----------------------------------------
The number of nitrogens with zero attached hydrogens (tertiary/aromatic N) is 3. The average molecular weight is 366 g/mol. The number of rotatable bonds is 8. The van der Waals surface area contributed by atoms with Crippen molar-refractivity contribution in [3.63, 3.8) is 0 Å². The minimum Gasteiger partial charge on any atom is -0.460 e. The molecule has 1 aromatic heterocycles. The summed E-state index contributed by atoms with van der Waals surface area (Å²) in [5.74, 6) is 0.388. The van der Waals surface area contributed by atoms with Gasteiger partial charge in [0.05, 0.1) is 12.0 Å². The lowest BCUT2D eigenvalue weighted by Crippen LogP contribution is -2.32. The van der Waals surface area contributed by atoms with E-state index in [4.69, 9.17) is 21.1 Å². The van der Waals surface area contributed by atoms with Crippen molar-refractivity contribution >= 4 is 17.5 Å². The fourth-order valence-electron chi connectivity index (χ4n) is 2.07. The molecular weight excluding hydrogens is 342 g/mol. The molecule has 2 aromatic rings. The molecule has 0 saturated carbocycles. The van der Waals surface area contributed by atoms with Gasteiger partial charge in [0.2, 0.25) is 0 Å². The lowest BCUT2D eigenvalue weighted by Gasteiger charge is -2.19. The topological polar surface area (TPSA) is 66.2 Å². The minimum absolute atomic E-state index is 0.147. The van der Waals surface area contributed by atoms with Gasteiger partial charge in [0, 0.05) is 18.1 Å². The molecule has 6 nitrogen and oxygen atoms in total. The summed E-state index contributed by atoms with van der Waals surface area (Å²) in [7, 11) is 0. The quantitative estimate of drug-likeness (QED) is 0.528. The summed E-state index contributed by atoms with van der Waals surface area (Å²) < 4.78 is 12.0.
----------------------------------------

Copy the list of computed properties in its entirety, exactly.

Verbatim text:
The number of nitrogens with zero attached hydrogens (tertiary/aromatic N) is 3. The average molecular weight is 366 g/mol. The number of rotatable bonds is 8. The van der Waals surface area contributed by atoms with Crippen molar-refractivity contribution in [3.63, 3.8) is 0 Å². The minimum Gasteiger partial charge on any atom is -0.460 e. The molecule has 1 aromatic heterocycles. The summed E-state index contributed by atoms with van der Waals surface area (Å²) in [5.74, 6) is 0.388. The van der Waals surface area contributed by atoms with Gasteiger partial charge in [0.05, 0.1) is 12.0 Å². The lowest BCUT2D eigenvalue weighted by Crippen LogP contribution is -2.32. The van der Waals surface area contributed by atoms with E-state index in [4.69, 9.17) is 21.1 Å². The van der Waals surface area contributed by atoms with Crippen molar-refractivity contribution >= 4 is 17.5 Å². The fourth-order valence-electron chi connectivity index (χ4n) is 2.07. The molecular weight excluding hydrogens is 342 g/mol. The molecule has 2 aromatic rings. The molecule has 0 saturated carbocycles. The van der Waals surface area contributed by atoms with Gasteiger partial charge in [0.2, 0.25) is 0 Å². The lowest BCUT2D eigenvalue weighted by Gasteiger charge is -2.19. The topological polar surface area (TPSA) is 66.2 Å². The minimum absolute atomic E-state index is 0.147. The van der Waals surface area contributed by atoms with Gasteiger partial charge in [0, 0.05) is 18.1 Å². The molecule has 6 nitrogen and oxygen atoms in total. The summed E-state index contributed by atoms with van der Waals surface area (Å²) in [7, 11) is 0. The quantitative estimate of drug-likeness (QED) is 0.528. The summed E-state index contributed by atoms with van der Waals surface area (Å²) < 4.78 is 12.0.